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Canku Ota

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(Many Paths)

An Online Newsletter Celebrating Native America


February 23, 2002 - Issue 55


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SunUte Community Center Exceeds Goals

by Brian Newsome Durango Herald Staff Writer
Working OutIGNACIO, CO - Two months ago, Nathan Cloud was a self-proclaimed "couch potato." The 388-pound Southern Ute tribal member would not even walk down the road to get his newspaper.

But with Ignacio's SunUte Community Center now in full swing, Cloud exercises daily. He has dropped 19 pounds.

"I've been doing this every day since the second week in December," he said, taking a rest after working his muscles on a weight machine Wednesday afternoon.

Cloud, 55, said he is feeling better each day and has more energy to enjoy activities, including getting his newspaper. Cloud, who is a diabetic, works out on several of the center's 40 exercise machines for 2½ hours daily. And Cloud is not alone in his new lifestyle.

About one-third of the population of the Southern Ute Indian Tribe, Bayfield and Ignacio, as well as tribal employees, have become members at the center since it opened Nov. 30, according to computerized records. There are 1,572 members to date.

Since Ignacio's SunUte Community Center opened Nov. 30, more than 1,500 people have become members. The center's goal was to enroll 20 percent of the overall population of the Southern Ute Indian Tribe, the community and tribal employees by November 2002. That goal has already been exceeded by about 12 percent.

"The response has been fantastic," said Kip Koso, the center's director, who was surprised to see so large a response with little marketing. "We thought we were going to have to do a ton of marketing and convincing to get people out," Koso said. "It's very gratifying to see a gift the tribe gave to its members and the community has been so warmly received."

Koso said the center's goal was to enroll 20 percent of the overall population of the tribe, community and tribal employees by November 2002 – a figure already exceeded by about 12 percent.

Thirty-four percent of the area's Southern Ute tribal members and their families are members, along with 44 percent of tribal employees and 29 percent of Bayfield and Ignacio residents.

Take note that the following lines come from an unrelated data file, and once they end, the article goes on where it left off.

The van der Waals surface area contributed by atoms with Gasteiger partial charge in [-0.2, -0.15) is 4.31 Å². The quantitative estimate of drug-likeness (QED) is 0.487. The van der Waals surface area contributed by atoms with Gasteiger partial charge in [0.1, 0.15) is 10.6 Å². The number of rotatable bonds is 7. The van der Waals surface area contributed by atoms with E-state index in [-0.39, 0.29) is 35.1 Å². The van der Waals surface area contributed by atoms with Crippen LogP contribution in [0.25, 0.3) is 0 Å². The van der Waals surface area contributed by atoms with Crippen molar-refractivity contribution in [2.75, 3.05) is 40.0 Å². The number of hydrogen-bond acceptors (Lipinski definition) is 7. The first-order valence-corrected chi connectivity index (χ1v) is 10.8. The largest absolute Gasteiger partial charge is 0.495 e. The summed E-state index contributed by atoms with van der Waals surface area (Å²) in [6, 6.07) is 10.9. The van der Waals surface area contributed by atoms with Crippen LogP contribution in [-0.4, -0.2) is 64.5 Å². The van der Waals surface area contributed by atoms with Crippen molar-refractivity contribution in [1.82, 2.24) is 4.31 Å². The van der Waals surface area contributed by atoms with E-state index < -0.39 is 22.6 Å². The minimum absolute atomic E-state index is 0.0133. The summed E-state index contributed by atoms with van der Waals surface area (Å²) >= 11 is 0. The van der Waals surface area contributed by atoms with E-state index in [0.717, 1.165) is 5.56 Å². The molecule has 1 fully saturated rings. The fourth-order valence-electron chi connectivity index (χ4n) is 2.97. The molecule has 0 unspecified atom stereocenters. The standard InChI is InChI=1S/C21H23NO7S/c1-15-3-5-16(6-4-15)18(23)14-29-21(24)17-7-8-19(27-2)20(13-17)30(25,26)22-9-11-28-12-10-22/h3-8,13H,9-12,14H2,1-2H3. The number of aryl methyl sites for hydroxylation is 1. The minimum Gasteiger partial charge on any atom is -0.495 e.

In addition, about 45 non-SunUte members visit the center daily, he said.

Koso said Cloud was an example of what the tribe and staff had hoped for in building the center. They wanted to create a place that would give people in the community a chance for recreation and better health.

U.S. Sen. Ben Nighthorse Campbell, R-Colo., congratulated the tribe for building the center, in a statement released through his press secretary, Camden Hubbard.

SunUte Community CenterCampbell and his family are members. He said the center is "worlds better than the athletic facilities in the US Senate." A former Olympian and Judo champion, Campbell said that SunUte ranks among the greatest centers he has seen.

Koso said he has observed people of all ages getting involved. Grandparents will use the exercise room or participate in special programs, while their grandchildren swim or play in the gymnasium, he said. Campbell said his grandchildren are among those who frequently use the pool.

There are also sporting events held nightly, and the center recently held an all-American Indian tournament that drew people from other towns, Koso said.

Among the center's special programs is a weekly breakfast for senior citizens in which they learn nutritional ways to cook, how to read labels and monitor their eating. It also offers a diabetes program for Southern Ute members that gives certain diagnosed diabetics a free conditional membership, in which their glucose, exercise regimen and diet are monitored. About 25 members are enrolled in the program.

Though diabetic, Cloud said he is not part of the program.

The Southern Ute Community Action Program also has 25 memberships that it uses for at-risk juveniles and other programs, Koso said.

Marge Borst, special programs coordinator, said about 20 senior citizens a week have been attending the senior breakfasts held Fridays.

"Some people tell me they just can't wait for Friday," Borst said.

Stacy Reuille-Dupont, fitness director, said people have been enthusiastic and actively seeking out services.

"It's filled a gap that was really needed," she said. "It's been phenomenal."

Included in those services are one-hour appointments with exercise trainers and aerobics classes, Koso said. Other services, however, such as personal trainers and nutritional counseling, are not offered. Koso said those programs are conducted more effectively through traditional private fitness centers.

Carol Bentley, 62, was walking on a treadmill Wednesday afternoon in the center's cardiovascular theater, which allows guests to watch television while exercising.

"It's just beautiful," she said. "I'm very pleased."

Bentley, who lives 12 miles south of Durango, said her daughter persuaded her to sign up for a 3-month membership. She said she enjoys swimming in the center's 4,000 square-foot pool.

Tribal Councilor Pearl Casias said the tribal council was delighted to hear about the center's success. She planned to sign up for her own membership this month.

"We were definitely surprised (by the numbers)," she said. "We were just really overwhelmed with the participation of non-tribal members in the community."

Tribal Vice Chairman Clement Frost was the center's 1,500th member, she said. Frost was out of town on business for the week and unavailable for comment.

The tribe has adopted an official logo for the center, which will be circulated in the near future, Casias said.

Meanwhile for Cloud, using the center every day is just listening to "the doctor's orders."

Ignacio, CO Map

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